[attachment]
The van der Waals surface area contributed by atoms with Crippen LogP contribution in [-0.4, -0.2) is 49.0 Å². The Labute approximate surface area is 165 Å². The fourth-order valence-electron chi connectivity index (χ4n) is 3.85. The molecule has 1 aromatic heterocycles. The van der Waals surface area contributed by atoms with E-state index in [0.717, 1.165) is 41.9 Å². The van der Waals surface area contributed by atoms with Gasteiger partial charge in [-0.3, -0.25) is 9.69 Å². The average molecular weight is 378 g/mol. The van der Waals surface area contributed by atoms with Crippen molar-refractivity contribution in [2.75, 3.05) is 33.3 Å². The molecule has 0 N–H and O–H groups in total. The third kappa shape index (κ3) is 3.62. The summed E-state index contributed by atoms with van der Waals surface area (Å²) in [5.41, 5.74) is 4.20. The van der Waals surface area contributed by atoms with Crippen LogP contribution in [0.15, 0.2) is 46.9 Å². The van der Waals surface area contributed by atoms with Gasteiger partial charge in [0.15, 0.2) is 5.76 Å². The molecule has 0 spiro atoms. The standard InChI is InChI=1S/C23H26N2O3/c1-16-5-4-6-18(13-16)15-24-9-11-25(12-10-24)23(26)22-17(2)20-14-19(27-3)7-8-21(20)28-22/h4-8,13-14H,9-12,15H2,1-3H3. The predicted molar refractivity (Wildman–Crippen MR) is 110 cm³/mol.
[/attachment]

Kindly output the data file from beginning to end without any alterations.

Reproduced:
The van der Waals surface area contributed by atoms with Crippen LogP contribution in [-0.4, -0.2) is 49.0 Å². The Labute approximate surface area is 165 Å². The fourth-order valence-electron chi connectivity index (χ4n) is 3.85. The molecule has 1 aromatic heterocycles. The van der Waals surface area contributed by atoms with E-state index in [0.717, 1.165) is 41.9 Å². The van der Waals surface area contributed by atoms with Gasteiger partial charge in [-0.3, -0.25) is 9.69 Å². The average molecular weight is 378 g/mol. The van der Waals surface area contributed by atoms with Crippen molar-refractivity contribution in [2.75, 3.05) is 33.3 Å². The molecule has 0 N–H and O–H groups in total. The third kappa shape index (κ3) is 3.62. The summed E-state index contributed by atoms with van der Waals surface area (Å²) in [5.41, 5.74) is 4.20. The van der Waals surface area contributed by atoms with Crippen LogP contribution in [0.15, 0.2) is 46.9 Å². The van der Waals surface area contributed by atoms with Gasteiger partial charge in [0.15, 0.2) is 5.76 Å². The molecule has 0 spiro atoms. The standard InChI is InChI=1S/C23H26N2O3/c1-16-5-4-6-18(13-16)15-24-9-11-25(12-10-24)23(26)22-17(2)20-14-19(27-3)7-8-21(20)28-22/h4-8,13-14H,9-12,15H2,1-3H3. The predicted molar refractivity (Wildman–Crippen MR) is 110 cm³/mol.